Stop. Think. Before you scrap your managers

By TEC Member Anne Moore, CEO at PlanDo

A radical change to business structures is leaking out of Silicon Valley and spreading through Australia and beyond. It even has a name: holacracy. Atlassian has scrapped its managers and so have Canva.

The tenets of holacracy are simple: authority and decision-making rests with the team that is actually doing the work, not with the boss. Employees, the theory goes, spend their work hours getting work done instead of seeking management approval for every small change in direction.

But before you scrap your managers, consider the following instead:

1. Find a career management platform that works for both the individual and the business
The traditional performance review process is broken. Most organisations in Australia have invested in expensive outdated ‘talent management’ systems that reflect what the organisation wants from its employees, to ‘manage’ them. Today, this approach simply doesn’t work. ‘Talent’ can’t be managed. The role an individual was hired to do six months ago, isn’t necessarily the role that person is doing today. With a younger generation of workers coming through, they want to take control of their own career and not have an organisation dictate to them the path they need to take to progress. Cloud based platforms such as PlanDo enable both the individual and organisation to have an ‘adult to adult’ conversation about career development, giving more control to the individual while still providing the ‘manager’ or ‘leader’ with greater visibility of the individual’s career goals and how they’re progressing.

2. Drop the ‘manager’ tag and replace with ‘leader’
Rather than scrapping managers altogether, replace them with ‘leaders’. Today, we don’t want or need to be ‘managed’. Research has proved that giving people accountability for their actions, increases engagement and loyalty towards organisations. By giving authority to individuals to be able to make decisions, not only empowers them but increases efficiency for the organisation, reducing the chance of bottlenecks.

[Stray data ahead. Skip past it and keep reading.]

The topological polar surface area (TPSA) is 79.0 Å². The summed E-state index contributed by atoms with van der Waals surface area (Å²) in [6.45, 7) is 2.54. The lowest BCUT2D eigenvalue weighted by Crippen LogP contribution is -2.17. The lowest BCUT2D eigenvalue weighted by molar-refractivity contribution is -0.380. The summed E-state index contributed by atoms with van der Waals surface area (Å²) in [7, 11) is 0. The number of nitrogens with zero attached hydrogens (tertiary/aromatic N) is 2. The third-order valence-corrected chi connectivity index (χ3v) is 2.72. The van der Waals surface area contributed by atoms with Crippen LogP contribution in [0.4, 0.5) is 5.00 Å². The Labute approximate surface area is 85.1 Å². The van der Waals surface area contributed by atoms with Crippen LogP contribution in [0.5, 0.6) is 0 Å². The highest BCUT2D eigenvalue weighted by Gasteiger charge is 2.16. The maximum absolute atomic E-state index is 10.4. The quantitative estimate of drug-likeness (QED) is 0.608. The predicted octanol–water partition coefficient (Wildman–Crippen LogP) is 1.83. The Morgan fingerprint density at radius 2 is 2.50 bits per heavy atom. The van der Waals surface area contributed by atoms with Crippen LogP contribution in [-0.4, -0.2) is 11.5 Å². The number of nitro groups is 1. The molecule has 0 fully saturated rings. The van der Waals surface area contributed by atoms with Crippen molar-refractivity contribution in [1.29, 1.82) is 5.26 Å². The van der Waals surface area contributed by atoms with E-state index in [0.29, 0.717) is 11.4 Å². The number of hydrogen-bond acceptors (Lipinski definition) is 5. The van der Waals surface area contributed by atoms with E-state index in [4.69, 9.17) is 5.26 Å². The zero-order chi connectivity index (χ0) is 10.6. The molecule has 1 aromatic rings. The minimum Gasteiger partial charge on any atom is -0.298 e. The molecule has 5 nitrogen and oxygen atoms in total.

3. Give more feedback more often
Instead of having to make team members wait for 12 months for their review, over a 3 hour meeting, organisations need to provide more feedback more often. This feedback shouldn’t just come from ‘managers’ or ‘leaders’ as they should be known, it should be from more than one person –  peers, mentors whomever the individual chooses. That way, a more complete picture can be built of the individual’s progress and a different perspective can be provided.

4. Set goals and objectives between individuals and leaders
It’s important for you to set goals and objectives together with your team members. Ask them how they can contribute to achieve the goals your organisation has set. Again, it comes down to ownership and if the individual has suggested a goal or objective, they’re much more likely to achieve it, than if they’re given one.

5. Let the individual take responsibility for his/her career development
Finally, helping your team members with their career progression is not all down to you, the employer. Competition is fierce in many industries in Australia to attract the best talent and then once you have those individuals, it’s a common misconception that it’s down to you to nurture them and outline a path for progression. Wrong. Today, this is a shared responsibility. The individual is responsible for their own career, ensuring their experience and skills are documented and taken with them to their next employer.

So before you scrap your managers altogether, adopt ‘leaders’ instead and give individuals more responsibility to self-direct their own careers. Equipping your people with tools and technology that facilitate regular conversation works well from both sides.  For leaders, it’s timely information about where your people are going and how they’re tracking.  For individuals, they’ll value the opportunity to gain regular feedback and take more control over their career. Do that well, and engagement and work satisfaction will soar.